Photography provided by Tobias Titz
Mt Korong is part of the Wedderburn granite field which formed deep underground in the Devonian era, over 300 million years ago.
Granites form by ballooning up as melted magma from the outer crust of the earth’s mantle. Gradually, over many millions of years, the land is weathered away and these cooled “plutons” are exposed. Boulders are likewise formed and sculpted underground by the action of subterranean water entering the rock through fault lines or fractures. If you notice where the fractures are, you can see how the often fluted and figurative shapes of the boulders formed.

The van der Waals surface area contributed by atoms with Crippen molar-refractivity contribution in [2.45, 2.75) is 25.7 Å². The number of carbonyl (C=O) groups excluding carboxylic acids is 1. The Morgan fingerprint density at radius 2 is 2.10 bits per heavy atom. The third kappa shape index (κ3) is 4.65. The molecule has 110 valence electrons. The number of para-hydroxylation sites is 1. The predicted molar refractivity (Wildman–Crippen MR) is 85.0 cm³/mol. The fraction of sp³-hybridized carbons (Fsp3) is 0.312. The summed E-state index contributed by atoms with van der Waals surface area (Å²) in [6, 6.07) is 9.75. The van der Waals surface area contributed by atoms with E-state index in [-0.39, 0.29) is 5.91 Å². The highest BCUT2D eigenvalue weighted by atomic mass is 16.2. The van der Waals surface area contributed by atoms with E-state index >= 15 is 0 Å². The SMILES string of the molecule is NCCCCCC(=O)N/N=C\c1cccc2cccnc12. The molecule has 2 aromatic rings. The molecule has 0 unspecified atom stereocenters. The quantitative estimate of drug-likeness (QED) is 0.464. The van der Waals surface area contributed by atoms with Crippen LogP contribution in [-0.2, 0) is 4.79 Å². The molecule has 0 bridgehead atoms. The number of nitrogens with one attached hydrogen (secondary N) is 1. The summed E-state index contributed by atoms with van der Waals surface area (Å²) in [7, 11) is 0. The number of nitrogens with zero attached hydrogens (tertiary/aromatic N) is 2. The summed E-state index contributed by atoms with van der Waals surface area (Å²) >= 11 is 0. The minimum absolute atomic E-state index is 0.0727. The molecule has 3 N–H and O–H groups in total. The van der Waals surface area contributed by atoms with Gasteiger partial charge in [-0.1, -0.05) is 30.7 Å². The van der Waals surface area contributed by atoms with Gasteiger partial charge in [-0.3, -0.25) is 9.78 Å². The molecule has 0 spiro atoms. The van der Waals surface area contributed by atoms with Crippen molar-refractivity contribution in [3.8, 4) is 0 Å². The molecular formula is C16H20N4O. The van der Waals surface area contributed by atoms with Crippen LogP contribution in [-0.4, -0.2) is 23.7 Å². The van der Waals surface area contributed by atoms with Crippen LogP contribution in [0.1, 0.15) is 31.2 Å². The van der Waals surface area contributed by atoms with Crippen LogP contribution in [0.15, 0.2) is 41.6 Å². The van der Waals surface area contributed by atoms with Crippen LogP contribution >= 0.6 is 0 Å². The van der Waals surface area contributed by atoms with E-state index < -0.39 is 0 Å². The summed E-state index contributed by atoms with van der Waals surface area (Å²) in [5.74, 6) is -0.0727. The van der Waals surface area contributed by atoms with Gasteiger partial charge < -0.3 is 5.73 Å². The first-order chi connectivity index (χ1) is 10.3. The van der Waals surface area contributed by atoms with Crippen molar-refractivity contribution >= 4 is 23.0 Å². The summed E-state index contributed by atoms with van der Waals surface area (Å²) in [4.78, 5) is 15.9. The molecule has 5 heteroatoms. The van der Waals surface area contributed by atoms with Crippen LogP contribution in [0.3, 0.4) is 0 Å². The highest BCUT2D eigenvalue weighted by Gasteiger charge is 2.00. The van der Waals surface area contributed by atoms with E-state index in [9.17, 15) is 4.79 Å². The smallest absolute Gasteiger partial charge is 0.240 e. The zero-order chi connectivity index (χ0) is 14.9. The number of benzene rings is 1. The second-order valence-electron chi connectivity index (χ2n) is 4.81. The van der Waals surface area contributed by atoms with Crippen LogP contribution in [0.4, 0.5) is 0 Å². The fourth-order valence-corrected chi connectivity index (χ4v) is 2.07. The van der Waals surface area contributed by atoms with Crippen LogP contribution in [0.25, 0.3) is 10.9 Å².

This, at any rate, is the scientific story of Mt Korong’s origin. The Dja Dja Wurrung have a very different story.
Geologists have not yet worked out when Mt Korong became exposed at the surface but some estimate it to have been 40 million years ago. It is also thought that, despite harsh surface weathering, the life expectancy of the mount is long. It is likely to endure longer than we can imagine, through many cycles of climate change, many phases of evolution – many millions of years.